Review Summary: Spectacularly uninteresting.6 of 6 thought this review was well written
Seemingly to explain the inherent blandness of Vagabonds
, The Classic Crime vocalist Matt MacDonald said the following: ”I’m obsessed with simple songs - songs that don’t change a lot musically but you can feel the dynamics in the melody and rhythm when you listen.”
This statement, at the very least, explains why The Classic Crime have mistaken lazy composition for good songwriting but it unfortunately does not excuse the incredibly boring collection of songs we now know as Vagabonds
. The problem with Vagabonds
, however, is not its ‘simplicity’, it’s the lack of charm and memorability. In the past, it’s been made more than obvious that the band is fully capable of writing fantastic, simplistic and even aggressive
songs within their pop-punk niche (see ‘Abracadavers’ or ‘God and Drugs’ of off The Silver Cord
) but for some undisclosed reason, The Classic Crime decided to omit said aggression and catchiness for Vagabonds
. As it seems, Matt MacDonald needs the difference between “simple songs” and “really ***ing boring songs” described to him in great detail before he and his band try and release another dishwater album.
Contradictorily enough, Vagabonds
ends up boasting the band’s best track yet in ‘Solar Powered Life’. Clocking in just over two minutes, the song bounces along in a classic rock shuffle that is immediately unlike anything the band has tried before, but instantly more memorable and catchy in its youthful naivety and its deliberately repetitive chorus hook: ”My, oh my, what a beautiful day outside!”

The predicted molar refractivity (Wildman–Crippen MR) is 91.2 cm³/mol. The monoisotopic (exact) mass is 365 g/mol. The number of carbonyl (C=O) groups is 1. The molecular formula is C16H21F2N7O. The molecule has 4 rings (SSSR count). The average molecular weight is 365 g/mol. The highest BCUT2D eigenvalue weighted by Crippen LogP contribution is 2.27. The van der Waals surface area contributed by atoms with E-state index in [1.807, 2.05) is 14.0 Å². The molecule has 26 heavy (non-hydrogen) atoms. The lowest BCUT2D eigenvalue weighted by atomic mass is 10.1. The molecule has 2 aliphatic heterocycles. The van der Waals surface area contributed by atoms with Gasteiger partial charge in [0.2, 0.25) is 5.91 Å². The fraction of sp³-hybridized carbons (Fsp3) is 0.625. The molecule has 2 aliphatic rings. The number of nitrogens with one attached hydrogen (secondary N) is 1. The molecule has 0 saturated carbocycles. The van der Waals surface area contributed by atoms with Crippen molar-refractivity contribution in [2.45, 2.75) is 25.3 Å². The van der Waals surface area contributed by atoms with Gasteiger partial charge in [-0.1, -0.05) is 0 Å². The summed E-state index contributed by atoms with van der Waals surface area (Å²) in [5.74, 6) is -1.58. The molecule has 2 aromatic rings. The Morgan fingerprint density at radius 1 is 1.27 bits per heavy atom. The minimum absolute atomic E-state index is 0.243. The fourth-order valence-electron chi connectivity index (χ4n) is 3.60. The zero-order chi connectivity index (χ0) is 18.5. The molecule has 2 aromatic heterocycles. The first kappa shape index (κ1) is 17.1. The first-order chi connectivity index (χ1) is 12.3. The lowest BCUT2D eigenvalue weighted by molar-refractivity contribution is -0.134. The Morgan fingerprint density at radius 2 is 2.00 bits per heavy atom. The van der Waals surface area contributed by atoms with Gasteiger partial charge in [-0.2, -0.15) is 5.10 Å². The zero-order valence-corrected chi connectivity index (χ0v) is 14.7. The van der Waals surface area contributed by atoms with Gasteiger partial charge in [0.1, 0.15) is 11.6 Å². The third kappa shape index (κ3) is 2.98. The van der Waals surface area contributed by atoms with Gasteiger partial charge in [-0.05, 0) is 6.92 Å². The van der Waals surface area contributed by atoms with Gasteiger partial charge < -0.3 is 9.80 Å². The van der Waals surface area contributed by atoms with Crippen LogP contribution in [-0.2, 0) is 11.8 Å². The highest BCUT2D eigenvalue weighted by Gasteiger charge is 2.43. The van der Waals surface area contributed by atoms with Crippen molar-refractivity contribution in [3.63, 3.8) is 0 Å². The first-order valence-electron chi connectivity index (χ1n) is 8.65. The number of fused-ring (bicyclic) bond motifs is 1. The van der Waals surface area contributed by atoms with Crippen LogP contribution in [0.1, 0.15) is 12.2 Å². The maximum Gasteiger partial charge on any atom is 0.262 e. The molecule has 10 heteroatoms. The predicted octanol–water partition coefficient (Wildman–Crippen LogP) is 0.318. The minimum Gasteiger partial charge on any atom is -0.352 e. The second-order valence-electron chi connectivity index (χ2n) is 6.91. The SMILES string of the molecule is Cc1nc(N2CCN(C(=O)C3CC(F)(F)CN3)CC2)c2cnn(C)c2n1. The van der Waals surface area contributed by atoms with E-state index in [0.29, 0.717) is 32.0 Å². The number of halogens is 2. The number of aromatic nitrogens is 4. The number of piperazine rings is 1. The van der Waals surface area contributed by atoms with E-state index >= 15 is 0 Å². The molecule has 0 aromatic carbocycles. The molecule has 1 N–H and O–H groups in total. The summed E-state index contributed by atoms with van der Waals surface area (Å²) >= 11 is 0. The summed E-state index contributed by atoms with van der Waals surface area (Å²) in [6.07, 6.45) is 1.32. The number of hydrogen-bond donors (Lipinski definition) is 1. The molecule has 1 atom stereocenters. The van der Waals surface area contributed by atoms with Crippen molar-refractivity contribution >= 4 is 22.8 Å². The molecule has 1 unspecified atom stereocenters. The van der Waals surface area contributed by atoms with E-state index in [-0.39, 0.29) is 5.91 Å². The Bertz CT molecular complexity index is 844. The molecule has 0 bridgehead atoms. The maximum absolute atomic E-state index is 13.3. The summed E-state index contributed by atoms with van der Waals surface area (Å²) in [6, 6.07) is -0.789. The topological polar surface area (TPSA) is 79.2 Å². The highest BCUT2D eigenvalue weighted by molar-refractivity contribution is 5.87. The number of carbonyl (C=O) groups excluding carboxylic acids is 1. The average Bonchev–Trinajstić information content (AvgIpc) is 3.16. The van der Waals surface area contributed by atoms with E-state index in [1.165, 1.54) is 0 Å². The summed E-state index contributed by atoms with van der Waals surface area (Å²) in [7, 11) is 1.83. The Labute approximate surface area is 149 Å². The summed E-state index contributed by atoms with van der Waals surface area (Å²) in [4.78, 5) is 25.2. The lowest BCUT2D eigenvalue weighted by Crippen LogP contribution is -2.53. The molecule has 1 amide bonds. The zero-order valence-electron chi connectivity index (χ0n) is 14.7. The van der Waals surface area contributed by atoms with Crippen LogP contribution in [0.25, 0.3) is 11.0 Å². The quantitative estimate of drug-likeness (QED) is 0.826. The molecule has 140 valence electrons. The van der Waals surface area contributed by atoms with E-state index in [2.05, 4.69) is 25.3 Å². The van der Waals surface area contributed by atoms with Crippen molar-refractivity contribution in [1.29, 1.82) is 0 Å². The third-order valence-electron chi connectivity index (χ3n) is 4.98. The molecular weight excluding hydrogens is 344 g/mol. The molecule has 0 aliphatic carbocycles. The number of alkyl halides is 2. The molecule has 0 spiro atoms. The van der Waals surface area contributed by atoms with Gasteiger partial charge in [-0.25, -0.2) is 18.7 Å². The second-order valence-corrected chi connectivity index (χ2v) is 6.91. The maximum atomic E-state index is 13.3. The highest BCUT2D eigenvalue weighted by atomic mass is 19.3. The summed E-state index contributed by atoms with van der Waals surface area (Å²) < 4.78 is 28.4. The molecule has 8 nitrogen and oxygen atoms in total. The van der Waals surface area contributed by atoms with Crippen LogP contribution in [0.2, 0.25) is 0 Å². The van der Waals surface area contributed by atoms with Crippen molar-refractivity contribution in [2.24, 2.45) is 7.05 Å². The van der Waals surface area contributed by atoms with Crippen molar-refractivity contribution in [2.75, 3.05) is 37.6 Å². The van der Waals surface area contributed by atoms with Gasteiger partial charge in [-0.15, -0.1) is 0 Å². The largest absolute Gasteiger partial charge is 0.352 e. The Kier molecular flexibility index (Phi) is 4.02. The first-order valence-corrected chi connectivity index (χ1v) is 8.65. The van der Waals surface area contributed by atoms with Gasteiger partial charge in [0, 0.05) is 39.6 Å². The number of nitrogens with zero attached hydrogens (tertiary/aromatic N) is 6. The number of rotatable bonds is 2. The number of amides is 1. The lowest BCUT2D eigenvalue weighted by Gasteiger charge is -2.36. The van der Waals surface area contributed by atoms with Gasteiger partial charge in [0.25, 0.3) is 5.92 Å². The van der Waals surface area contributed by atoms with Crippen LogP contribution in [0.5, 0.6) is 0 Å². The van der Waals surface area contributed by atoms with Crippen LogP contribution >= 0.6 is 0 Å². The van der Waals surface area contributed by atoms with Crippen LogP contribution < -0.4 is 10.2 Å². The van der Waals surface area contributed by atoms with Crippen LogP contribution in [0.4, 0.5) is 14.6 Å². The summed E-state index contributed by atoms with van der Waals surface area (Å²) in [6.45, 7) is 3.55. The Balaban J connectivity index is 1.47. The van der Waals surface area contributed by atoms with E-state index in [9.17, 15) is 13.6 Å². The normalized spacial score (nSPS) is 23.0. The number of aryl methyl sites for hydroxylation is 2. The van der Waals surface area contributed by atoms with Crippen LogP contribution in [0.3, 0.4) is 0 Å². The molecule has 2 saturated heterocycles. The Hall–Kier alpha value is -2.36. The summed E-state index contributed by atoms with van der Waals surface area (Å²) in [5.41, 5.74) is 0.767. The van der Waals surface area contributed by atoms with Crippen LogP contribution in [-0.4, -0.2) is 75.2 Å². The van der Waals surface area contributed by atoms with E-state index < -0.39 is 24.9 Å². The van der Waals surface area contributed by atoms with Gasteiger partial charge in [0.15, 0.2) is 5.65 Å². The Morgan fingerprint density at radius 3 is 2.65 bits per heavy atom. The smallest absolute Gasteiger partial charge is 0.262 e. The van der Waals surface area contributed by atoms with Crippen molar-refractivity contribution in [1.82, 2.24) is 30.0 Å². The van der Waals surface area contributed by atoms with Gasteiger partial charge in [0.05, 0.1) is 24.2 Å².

. Carrying on the tradition of tolerability, ‘The Happy Nihilist’ and ‘The Count’ are perhaps the only other two songs that are obvious winners. ‘The Count’ would sound completely at home on The Silver Cord
with its schizophrenic time signatures, tremolo guitar effects, and spectacular dynamic. The song balances spacey verses, rhythmic pre-choruses and soaring 5/4 choruses in vain of ‘I’m Just a Man’ without ever losing its zeal or over-welcoming its stay. ‘The Happy Nihilist’ is nearly as successful (despite having a terribly out-of-place prechorus in the first half of the song) with its Thrice/The Dear Hunter-esque introduction and its surprisingly daring instrumental work.
Beyond those three songs, unfortunately, there is little more to love or laud on Vagabonds
. MacDonald’s typically individualistic lyrics range from acceptably dramatic (”I made my bed in the liar’s den and walked in dead man’s shoes”
) to insipidly outlandish (”The beard on my face has gotten thicker to protect me from the storms that come my way
”) and it certainly doesn’t help that MacDonald has gotten into the habit of trying to cram way too many words into any given line in his songs. Somehow, his voice has gotten less and less interesting along the way as well - gone is the spectacular aggression shown on ‘Abracadavers’ and in its place has arrived the cheesy, polysyllabic Relient K-like blabbering that goes on during ‘Different Now’. It doesn’t help that the bands guitarists have adopted an even less remarkable playing style; fleshing up the sound of each and every song with monotonous power chords and the occasional, poorly done faux-solo.
The worst part of the entire ordeal is the fact that The Classic Crime have
, in the past, made awesome music. Casual experimentation amongst stunning vocal delivery and effectively simplistic composition decorated The Silver Cord
(and to a lesser extent, Albatross
) but the band’s recent infatuation with mundanity has caused them to create Vagabonds
. MacDonald and crew need to learn that they can’t tread the waters of mediocrity forever, as their own blandness could very well asphyxiate them and their listeners were they to release another album in vain of Vagabonds
. However, hope is not lost, as The Silver Cord
remains a beacon of potential in the band’s discography. We will be ready for your fourth album, The Classic Crime, and you bet your bottom dollar we’ll be expecting something better than Vagabonds